The pre-copulatory display of the male elicits receptive behavior in the female. She crouches in a solicitous manner, with the body feathers fluffed and the tail raised slightly, and utters a muted chee.

5. Copulation. The male abruptly terminates his swaying display with a leap-flutter that positions him above the female's back. He then descends and copulation occurs. The male continues to flutter his wings to maintain balance throughout the two seconds of cloacal contact. Following an unsuccessful copulation on June 23, 1960, displacement preening and bill wiping were performed by both sexes.

6. Post-copulatory display. On June 25, 1960, after a second attempt at copulation with a stuffed bird in which semen was actually deposited on the dummy's back, male 10 (1960) performed a swaying display. In this instance, however, instead of addressing the dummy from the front, the male alighted one inch to the right of the stuffed bird. When swaying to the left (toward the dummy) the head of the displaying male actually passed above the neck of the stuffed bird. This ritualized behavior could conceivably be derived from hetero-preening.


Within the scope of my research it was difficult to detect the over-all sequence of epigamic displays that result in synchronization of the physiological states of the sexes throughout the period of courtship. Possibly all displays, except the post-copulatory one, occur in no particular order in the courtship period. However, each ritualized display seemingly strengthens the pair-bond.

Swaying has been recorded in a variety of situations of a sexual and semi-sexual nature for the Solitary Vireo (V. solitarius; Townsend, 1920:158) and the Red-eyed Vireo (Tyler, 1912:230; Bent, 1950:342). In every instance the body feathers of the swaying birds were sleeked. Courtship behavior in any species of North American vireo seems closely to resemble that of any other; pairing [Pg 271] and nestbuilding of a female V. solitarius and a male V. flavifrons as reported by Hauser (1959:383) support the idea of close resemblance.

A marked similarity will be detected between certain basic elements of aggressive and epigamic displays. These basic elements are wing- and tail-flicking, tail-fanning, and high-intensity delivery of the chee. Pouncing and supplanting attacks are essentially similar. Such similarities suggest either a common origin for certain aggressive and epigamic displays or the derivation of one from the other.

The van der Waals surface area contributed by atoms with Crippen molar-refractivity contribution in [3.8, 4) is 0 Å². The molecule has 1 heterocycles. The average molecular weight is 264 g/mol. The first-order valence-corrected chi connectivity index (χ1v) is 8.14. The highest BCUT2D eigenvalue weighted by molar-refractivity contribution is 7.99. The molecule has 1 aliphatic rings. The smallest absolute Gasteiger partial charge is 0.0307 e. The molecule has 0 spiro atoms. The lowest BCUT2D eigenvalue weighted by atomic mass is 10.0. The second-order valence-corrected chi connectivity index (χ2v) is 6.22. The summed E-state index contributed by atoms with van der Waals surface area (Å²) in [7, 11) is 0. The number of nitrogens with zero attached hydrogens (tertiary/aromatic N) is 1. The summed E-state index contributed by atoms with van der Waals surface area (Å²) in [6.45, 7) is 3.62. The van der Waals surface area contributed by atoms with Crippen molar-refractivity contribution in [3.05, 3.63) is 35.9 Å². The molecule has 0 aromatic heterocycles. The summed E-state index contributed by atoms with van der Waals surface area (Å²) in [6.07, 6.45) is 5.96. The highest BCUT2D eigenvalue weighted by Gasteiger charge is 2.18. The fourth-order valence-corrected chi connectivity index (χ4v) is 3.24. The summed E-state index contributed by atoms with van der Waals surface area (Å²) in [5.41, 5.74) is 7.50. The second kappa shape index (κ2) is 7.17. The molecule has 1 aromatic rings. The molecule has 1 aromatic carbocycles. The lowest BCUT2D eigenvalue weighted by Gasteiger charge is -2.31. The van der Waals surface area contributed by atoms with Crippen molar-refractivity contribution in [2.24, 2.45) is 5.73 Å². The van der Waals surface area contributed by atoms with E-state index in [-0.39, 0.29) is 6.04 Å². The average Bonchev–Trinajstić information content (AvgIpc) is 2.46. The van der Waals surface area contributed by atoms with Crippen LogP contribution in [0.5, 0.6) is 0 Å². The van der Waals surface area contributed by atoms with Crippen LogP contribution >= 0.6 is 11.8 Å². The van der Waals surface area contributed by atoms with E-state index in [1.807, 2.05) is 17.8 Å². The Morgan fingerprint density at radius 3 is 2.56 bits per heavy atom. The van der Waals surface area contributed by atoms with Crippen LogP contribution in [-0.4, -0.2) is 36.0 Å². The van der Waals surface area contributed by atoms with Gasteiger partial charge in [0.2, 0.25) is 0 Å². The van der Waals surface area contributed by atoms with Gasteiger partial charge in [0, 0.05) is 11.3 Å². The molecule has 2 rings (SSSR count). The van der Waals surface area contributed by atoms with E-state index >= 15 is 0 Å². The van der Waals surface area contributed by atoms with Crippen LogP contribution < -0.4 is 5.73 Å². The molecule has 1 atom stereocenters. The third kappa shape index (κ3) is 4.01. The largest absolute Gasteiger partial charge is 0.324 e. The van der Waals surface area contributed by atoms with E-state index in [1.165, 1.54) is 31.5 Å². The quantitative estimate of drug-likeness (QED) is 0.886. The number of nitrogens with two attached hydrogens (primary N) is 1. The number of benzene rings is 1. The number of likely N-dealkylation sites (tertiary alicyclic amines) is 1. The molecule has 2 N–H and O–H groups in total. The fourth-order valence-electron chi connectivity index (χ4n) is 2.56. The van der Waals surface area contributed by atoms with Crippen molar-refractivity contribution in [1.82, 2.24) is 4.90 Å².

High-intensity cheeing is obviously a function of excitement, whether in conjunction with hostility or sexual behavior. According to Andrew (1956:179), flicking of wing and tail in passerines are intention movements of flight. These actions have been emancipated from incomplete take-offs and incorporated in ritualized courtship and agonistic behavior. In incipient courtship behavior the male is governed by three conflicting tendencies; to flee, to attack, or to behave sexually before his mate (Tinbergen and Hinde, 1958:256). When pairing, Bell Vireos interrupt sexual chase with "greeting ceremonies," the male's tendency to attack and the female's tendency to flee are momentarily reduced, and the forming bond is strengthened. Thus, the intention movements become an integral part of courtship.

In situations where attacking and fleeing are the two conflicting tendencies, wing-flicking and tail-flicking are incorporated into threat display, but do not lose all of their original function, for they facilitate attack. Tail-fanning, as a display element, increases the awesome aspect of the threatening bird and in courtship presumably makes the sexes more attractive to one another.

Courtship feeding has not been recorded for the Bell Vireo. In general, it is unknown in North American vireos, with the exception of the red-eye (Lawrence, 1953:53). It would serve no "practical" purpose in the Bell Vireo since the male regularly relieves the female during incubation, thus allowing her ample opportunity to forage. In the Red-eyed Vireo, only the female regularly incubates, and courtship feeding is definitely functional. Nolan (1960:228) described a brief pecking or pulling with their bills between pairing birds. This may be incipient "symbolic" courtship feeding, or perhaps mutual preening.

[Pg 272]


As far as can be determined, the nest-site is selected by the female. Typically, the pair makes short, low-level flights from tree to tree with the female invariably in the lead. The birds usually forage within each tree; the female interrupts this activity to inspect small forks of low, pendant branches and the male occasionally pauses to sing. The singing is loud but not particularly regular, as it is later when the male accompanies the female during actual nestbuilding. Method of selection of site resembles that described by Lawrence (1953:53) for the Red-eyed Vireo.

Nests are suspended from lateral or terminal forks about 27 inches high in bushes and small trees that, in the study area, averaged 11 feet, four inches in height (Table 5). The height above ground of the nests does not vary appreciably as the season progresses as is the case with nests of Red-eyed Vireos, for which Lawrence (1953:54) noted that late nests were placed higher than those built earlier in the season.

Most nests are so situated that they are protected and concealed by the dense foliage of trees. Where nests are placed in low bushes, as coralberry or dogwood, the bush is invariably overhung by the foliage of a much taller shrub or tree.

The nest tree or shrub was in every instance situated at the edge of a thicket or isolated from adjacent trees by several feet. Preference for open situations is characteristic of the species. In contrast, the nest of the White-eyed Vireo (Bent, 1950:229) is placed toward the center of thickets.